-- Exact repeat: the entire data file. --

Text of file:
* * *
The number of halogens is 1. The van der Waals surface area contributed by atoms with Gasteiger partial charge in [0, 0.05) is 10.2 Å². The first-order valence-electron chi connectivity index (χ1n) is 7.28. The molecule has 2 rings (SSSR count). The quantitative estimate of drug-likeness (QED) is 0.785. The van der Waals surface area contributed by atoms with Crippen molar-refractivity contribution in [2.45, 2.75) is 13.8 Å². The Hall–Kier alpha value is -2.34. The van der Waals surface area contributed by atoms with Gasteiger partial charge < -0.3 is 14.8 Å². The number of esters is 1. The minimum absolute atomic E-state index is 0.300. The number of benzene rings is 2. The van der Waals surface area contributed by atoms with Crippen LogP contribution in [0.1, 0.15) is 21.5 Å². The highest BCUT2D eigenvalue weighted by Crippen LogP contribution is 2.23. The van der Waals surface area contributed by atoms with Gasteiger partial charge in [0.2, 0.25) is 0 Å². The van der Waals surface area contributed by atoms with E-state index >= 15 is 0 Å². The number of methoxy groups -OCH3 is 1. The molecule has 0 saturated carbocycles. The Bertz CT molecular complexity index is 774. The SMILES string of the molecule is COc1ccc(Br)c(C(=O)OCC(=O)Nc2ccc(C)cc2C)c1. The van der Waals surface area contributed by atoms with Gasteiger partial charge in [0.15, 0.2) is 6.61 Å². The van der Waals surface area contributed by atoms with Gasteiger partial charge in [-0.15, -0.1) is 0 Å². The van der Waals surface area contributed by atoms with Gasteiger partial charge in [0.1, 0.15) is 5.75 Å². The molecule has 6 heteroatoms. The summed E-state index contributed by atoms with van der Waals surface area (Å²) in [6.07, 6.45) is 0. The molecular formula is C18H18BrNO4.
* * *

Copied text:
The number of halogens is 1. The van der Waals surface area contributed by atoms with Gasteiger partial charge in [0, 0.05) is 10.2 Å². The first-order valence-electron chi connectivity index (χ1n) is 7.28. The molecule has 2 rings (SSSR count). The quantitative estimate of drug-likeness (QED) is 0.785. The van der Waals surface area contributed by atoms with Crippen molar-refractivity contribution in [2.45, 2.75) is 13.8 Å². The Hall–Kier alpha value is -2.34. The van der Waals surface area contributed by atoms with Gasteiger partial charge < -0.3 is 14.8 Å². The number of esters is 1. The minimum absolute atomic E-state index is 0.300. The number of benzene rings is 2. The van der Waals surface area contributed by atoms with Crippen LogP contribution in [0.1, 0.15) is 21.5 Å². The highest BCUT2D eigenvalue weighted by Crippen LogP contribution is 2.23. The van der Waals surface area contributed by atoms with Gasteiger partial charge in [0.2, 0.25) is 0 Å². The van der Waals surface area contributed by atoms with E-state index >= 15 is 0 Å². The number of methoxy groups -OCH3 is 1. The molecule has 0 saturated carbocycles. The Bertz CT molecular complexity index is 774. The SMILES string of the molecule is COc1ccc(Br)c(C(=O)OCC(=O)Nc2ccc(C)cc2C)c1. The van der Waals surface area contributed by atoms with Gasteiger partial charge in [0.15, 0.2) is 6.61 Å². The van der Waals surface area contributed by atoms with Gasteiger partial charge in [-0.15, -0.1) is 0 Å². The van der Waals surface area contributed by atoms with Gasteiger partial charge in [0.1, 0.15) is 5.75 Å². The molecule has 6 heteroatoms. The summed E-state index contributed by atoms with van der Waals surface area (Å²) in [6.07, 6.45) is 0. The molecular formula is C18H18BrNO4.